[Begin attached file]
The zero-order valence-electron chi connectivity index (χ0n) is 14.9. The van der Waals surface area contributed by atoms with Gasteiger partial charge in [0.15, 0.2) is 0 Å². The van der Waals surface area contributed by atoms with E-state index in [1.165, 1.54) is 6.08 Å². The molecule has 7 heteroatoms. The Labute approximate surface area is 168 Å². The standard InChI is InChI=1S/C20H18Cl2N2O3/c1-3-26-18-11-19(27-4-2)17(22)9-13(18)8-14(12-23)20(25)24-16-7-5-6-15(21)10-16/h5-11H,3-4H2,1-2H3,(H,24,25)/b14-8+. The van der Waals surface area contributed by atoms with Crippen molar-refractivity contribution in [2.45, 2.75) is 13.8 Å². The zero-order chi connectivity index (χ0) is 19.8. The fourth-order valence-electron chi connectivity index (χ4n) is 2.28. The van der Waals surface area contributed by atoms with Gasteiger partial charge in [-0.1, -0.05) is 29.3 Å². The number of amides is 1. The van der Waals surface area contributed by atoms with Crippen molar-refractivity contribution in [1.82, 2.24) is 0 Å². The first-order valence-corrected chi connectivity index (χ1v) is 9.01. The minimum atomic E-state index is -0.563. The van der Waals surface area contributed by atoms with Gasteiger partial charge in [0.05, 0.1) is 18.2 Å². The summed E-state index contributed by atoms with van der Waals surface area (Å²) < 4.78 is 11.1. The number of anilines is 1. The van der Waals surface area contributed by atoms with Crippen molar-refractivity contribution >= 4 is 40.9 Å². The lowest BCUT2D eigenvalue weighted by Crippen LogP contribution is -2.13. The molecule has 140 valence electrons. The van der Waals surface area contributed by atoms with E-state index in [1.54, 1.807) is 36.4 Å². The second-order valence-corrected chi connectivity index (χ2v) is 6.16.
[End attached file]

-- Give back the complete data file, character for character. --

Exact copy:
The zero-order valence-electron chi connectivity index (χ0n) is 14.9. The van der Waals surface area contributed by atoms with Gasteiger partial charge in [0.15, 0.2) is 0 Å². The van der Waals surface area contributed by atoms with E-state index in [1.165, 1.54) is 6.08 Å². The molecule has 7 heteroatoms. The Labute approximate surface area is 168 Å². The standard InChI is InChI=1S/C20H18Cl2N2O3/c1-3-26-18-11-19(27-4-2)17(22)9-13(18)8-14(12-23)20(25)24-16-7-5-6-15(21)10-16/h5-11H,3-4H2,1-2H3,(H,24,25)/b14-8+. The van der Waals surface area contributed by atoms with Crippen molar-refractivity contribution in [2.45, 2.75) is 13.8 Å². The zero-order chi connectivity index (χ0) is 19.8. The fourth-order valence-electron chi connectivity index (χ4n) is 2.28. The van der Waals surface area contributed by atoms with Gasteiger partial charge in [-0.1, -0.05) is 29.3 Å². The number of amides is 1. The van der Waals surface area contributed by atoms with Crippen molar-refractivity contribution in [1.82, 2.24) is 0 Å². The first-order valence-corrected chi connectivity index (χ1v) is 9.01. The minimum atomic E-state index is -0.563. The van der Waals surface area contributed by atoms with Gasteiger partial charge in [0.05, 0.1) is 18.2 Å². The summed E-state index contributed by atoms with van der Waals surface area (Å²) < 4.78 is 11.1. The number of anilines is 1. The van der Waals surface area contributed by atoms with Crippen molar-refractivity contribution >= 4 is 40.9 Å². The lowest BCUT2D eigenvalue weighted by Crippen LogP contribution is -2.13. The molecule has 140 valence electrons. The van der Waals surface area contributed by atoms with E-state index in [1.54, 1.807) is 36.4 Å². The second-order valence-corrected chi connectivity index (χ2v) is 6.16.